MSACL 2018 US Abstract

Topic: Endocrinology

Optimized Derivatization Techniques for Quantitation of Vitamin D in Serum by LC-MS/MS

Carl Jenkinson (Presenter)
University of Birmingham

Bio: Postdoctoral Research Fellow based on the Institute of Metabolism and Systems Research at the University of Birmingham.

Authorship: Carl Jenkinson, I MA, Jennifer Tamblyn, Martin Hewison
Institute of Metabolism and Systems Research, University of Birmingham, Birmingham, B15 2TT, UK

Short Abstract

Clinical analysis of vitamin D continues to be focussed primarily on the highly abundant circulating 25-hydoxyvitamin D (25OHD) despite being an inactive form. However quantitation of the active hormonal form 1,25(OH)2D3 may provide further information on the physiology of vitamin D in health and disease. Circulating concentrations of 1,25(OH)2D3 range between 15-75 pg/mL and often cannot be measured by LC-MS/MS owing to LLOQ levels above these ranges. The aim of this project was to determine the optimum derivatization approach for measuring dihydroxy metabolites of vitamin D, including 1,25(OH)2D3 to ensure accurate routine measurements at endogenous concentrations.

Long Abstract

Introduction

A number of endocrine metabolites circulate at low endogenous concentrations making accurate quantitation challenging. Often ionization by tandem mass spectrometry does not achieve the lower limits of quantitation (LLOQ) required to routinely quantify analytes with reference ranges below 100-200 pg/mL. The metabolic pathway of vitamin D undergoes complex metabolism producing many biologically important metabolites notably 1,25-dihydroxyvitamin D3 (1,25(OH)2D3), and catabolites such as 24,25-dihydroxvitamin D3 (24,25(OH)2D3). Clinical analysis of vitamin D continues to be focussed primarily on the highly abundant circulating 25-hydoxyvitamin D (25OHD) despite being an inactive form. However quantitation of the active hormonal form 1,25(OH)2D3 may provide further information on the physiology of vitamin D in health and disease. Circulating concentrations of 1,25(OH)2D3 range between 15-75 pg/mL and often cannot be measured by LC-MS/MS owing to LLOQ levels above these ranges. An approach to enhance ionization and lowering LLOQ concentrations is to use a derivatization agent to enhance signal strength. The aim of this project was to determine the optimum derivatization approach for measuring dihydroxy metabolites of vitamin D, including 1,25(OH)2D3 to ensure accurate routine measurements at endogenous concentrations.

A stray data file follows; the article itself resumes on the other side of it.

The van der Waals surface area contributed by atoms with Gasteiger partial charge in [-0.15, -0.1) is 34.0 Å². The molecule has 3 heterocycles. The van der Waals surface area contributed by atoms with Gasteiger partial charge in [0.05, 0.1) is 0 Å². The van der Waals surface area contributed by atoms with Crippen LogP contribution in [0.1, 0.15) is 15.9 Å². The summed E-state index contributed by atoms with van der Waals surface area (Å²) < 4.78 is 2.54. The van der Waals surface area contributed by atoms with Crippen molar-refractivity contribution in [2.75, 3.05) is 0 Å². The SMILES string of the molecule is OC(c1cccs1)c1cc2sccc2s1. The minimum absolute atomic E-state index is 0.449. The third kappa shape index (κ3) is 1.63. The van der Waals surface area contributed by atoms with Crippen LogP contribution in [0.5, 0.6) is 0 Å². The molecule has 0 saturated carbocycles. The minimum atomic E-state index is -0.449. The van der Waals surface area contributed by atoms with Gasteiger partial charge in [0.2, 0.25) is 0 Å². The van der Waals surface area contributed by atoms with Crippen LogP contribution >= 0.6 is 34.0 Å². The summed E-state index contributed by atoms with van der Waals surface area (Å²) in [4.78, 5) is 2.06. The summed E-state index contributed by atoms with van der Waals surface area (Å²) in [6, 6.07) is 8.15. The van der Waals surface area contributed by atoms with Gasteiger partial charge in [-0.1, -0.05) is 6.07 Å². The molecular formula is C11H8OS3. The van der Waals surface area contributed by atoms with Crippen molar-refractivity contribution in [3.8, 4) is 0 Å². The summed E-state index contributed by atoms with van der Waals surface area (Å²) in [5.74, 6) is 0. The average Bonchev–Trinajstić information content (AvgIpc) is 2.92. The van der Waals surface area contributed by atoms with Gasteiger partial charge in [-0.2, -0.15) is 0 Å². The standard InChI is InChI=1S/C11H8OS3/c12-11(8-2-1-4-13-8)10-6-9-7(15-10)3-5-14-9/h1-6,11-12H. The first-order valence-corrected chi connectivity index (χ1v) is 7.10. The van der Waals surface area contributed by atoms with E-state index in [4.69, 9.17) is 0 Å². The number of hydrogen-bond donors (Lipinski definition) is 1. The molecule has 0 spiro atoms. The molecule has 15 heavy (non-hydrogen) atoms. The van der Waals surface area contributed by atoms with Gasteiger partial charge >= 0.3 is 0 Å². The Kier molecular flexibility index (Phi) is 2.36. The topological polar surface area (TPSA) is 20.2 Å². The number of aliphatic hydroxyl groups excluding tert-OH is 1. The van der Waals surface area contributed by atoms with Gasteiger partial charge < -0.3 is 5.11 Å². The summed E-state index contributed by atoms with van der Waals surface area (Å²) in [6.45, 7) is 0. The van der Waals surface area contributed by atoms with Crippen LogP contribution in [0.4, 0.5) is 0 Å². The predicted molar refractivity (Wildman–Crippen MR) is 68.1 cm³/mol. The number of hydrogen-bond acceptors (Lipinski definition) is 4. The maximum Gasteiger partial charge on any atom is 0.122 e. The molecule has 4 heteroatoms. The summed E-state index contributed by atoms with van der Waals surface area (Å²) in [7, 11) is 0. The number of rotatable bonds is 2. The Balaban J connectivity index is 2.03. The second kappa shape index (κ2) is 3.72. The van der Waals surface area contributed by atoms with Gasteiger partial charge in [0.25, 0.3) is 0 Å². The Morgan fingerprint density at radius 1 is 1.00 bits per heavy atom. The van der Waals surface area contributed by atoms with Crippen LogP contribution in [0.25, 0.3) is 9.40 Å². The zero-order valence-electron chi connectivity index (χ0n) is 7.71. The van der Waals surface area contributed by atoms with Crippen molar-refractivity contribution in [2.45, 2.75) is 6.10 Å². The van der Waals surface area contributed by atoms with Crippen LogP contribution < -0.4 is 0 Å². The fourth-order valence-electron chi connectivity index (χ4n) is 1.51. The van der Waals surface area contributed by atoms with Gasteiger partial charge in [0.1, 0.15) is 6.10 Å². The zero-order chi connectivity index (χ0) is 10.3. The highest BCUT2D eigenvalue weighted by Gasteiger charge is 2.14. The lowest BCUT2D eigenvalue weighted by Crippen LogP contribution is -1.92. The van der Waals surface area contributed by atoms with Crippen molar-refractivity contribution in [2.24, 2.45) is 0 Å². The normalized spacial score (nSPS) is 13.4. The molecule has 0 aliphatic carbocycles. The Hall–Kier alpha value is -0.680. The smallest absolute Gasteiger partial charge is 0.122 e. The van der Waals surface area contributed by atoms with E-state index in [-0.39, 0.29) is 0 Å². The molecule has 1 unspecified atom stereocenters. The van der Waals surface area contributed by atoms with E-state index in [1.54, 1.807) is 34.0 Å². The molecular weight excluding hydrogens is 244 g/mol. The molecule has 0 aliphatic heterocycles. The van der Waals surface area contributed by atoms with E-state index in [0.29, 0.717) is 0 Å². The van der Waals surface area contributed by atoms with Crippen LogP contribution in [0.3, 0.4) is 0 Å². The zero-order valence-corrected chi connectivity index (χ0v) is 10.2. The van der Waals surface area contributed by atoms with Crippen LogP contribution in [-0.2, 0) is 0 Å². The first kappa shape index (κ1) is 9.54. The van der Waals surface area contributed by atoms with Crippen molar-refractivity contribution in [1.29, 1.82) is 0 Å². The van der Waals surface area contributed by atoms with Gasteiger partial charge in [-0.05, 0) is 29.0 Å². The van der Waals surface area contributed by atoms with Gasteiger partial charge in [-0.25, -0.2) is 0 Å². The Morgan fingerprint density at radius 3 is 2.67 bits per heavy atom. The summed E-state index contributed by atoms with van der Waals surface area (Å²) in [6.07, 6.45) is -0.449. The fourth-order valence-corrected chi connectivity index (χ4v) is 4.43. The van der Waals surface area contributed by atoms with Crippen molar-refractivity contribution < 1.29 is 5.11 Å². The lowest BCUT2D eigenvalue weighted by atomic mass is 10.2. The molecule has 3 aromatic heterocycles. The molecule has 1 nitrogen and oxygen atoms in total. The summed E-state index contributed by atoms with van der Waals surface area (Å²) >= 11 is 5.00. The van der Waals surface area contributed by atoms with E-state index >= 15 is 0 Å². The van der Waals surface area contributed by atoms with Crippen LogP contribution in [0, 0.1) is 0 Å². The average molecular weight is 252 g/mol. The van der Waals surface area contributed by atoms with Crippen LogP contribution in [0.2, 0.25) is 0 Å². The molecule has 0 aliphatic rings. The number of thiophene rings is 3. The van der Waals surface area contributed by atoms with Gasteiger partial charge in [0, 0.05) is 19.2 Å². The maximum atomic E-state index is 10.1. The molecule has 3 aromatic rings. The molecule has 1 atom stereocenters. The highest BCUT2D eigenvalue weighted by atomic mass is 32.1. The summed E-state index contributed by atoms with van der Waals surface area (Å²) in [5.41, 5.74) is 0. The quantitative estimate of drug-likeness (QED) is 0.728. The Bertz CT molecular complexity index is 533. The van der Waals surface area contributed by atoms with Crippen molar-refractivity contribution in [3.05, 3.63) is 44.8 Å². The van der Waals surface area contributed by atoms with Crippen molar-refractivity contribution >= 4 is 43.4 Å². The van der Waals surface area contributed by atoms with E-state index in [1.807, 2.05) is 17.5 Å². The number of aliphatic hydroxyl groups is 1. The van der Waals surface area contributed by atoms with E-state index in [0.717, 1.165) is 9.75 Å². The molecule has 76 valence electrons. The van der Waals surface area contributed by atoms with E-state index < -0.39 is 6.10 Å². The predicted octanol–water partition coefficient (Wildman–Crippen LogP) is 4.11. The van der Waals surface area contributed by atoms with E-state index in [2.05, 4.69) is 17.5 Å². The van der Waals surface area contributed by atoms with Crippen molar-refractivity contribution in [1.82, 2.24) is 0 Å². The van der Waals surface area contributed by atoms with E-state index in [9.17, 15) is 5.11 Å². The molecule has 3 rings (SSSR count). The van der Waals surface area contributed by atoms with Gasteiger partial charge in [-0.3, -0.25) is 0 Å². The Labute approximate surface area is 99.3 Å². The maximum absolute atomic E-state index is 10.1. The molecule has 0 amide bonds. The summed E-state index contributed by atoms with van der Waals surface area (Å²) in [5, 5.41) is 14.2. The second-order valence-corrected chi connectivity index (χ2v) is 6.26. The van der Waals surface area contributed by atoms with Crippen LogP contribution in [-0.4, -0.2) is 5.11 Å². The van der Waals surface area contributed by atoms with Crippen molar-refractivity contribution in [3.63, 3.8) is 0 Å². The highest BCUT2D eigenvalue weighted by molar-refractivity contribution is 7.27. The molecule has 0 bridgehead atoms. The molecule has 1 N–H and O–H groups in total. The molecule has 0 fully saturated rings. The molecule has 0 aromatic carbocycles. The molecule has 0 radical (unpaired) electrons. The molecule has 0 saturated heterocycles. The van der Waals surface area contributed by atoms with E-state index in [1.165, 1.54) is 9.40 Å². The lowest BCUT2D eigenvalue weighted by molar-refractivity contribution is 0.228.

Methods

Analysis was performed by comparing three derivatization agents described previously to improve 1,25(OH)2D3 detection, PTAD, DMEQ-TAD and Amplifex Diene Reagent. The optimal reaction conditions were identified by comparing derivatization concentrations, reaction time and temperature. LC-MS/MS methods were developed for each derivatized compound on a Waters AQCUITY UPLC coupled to a Waters Xevo TQ-S mass spectrometer. Routine serum analysis was performed with each derivitization agent to ensure standardization between measurements with each method. A biphenyl column separated compounds of equal mass.

Results

Each of the derivitization agents enhanced the LLOQ of the dihydroxy metabolites of vitamin D analysed. The LLOQ concentrations obtained for 1,25(OH)2D3 were; underivatized [40 pg/mL], PTAD [12.5 pg/mL], DMEQ-TAD [8 pg/mL] and amplifex [6 pg/mL]. Analysis of routine serum samples revealed no bias between methods for quantitation of 1,25(OH)2D3 between each derivatization method. In each case these methods were able to detect 1,25(OH)2D3, however when using the underivatized method a number of lower level circulating concentrations below 40 pg/mL could not be measured.

Conclusions & Discussion

The methods described provide a comparison for accurate analysis of routine dihydroxyvitamin D metabolites, which will provide further clinical assessment to the role of vitamin D in health and disease.


References & Acknowledgements:


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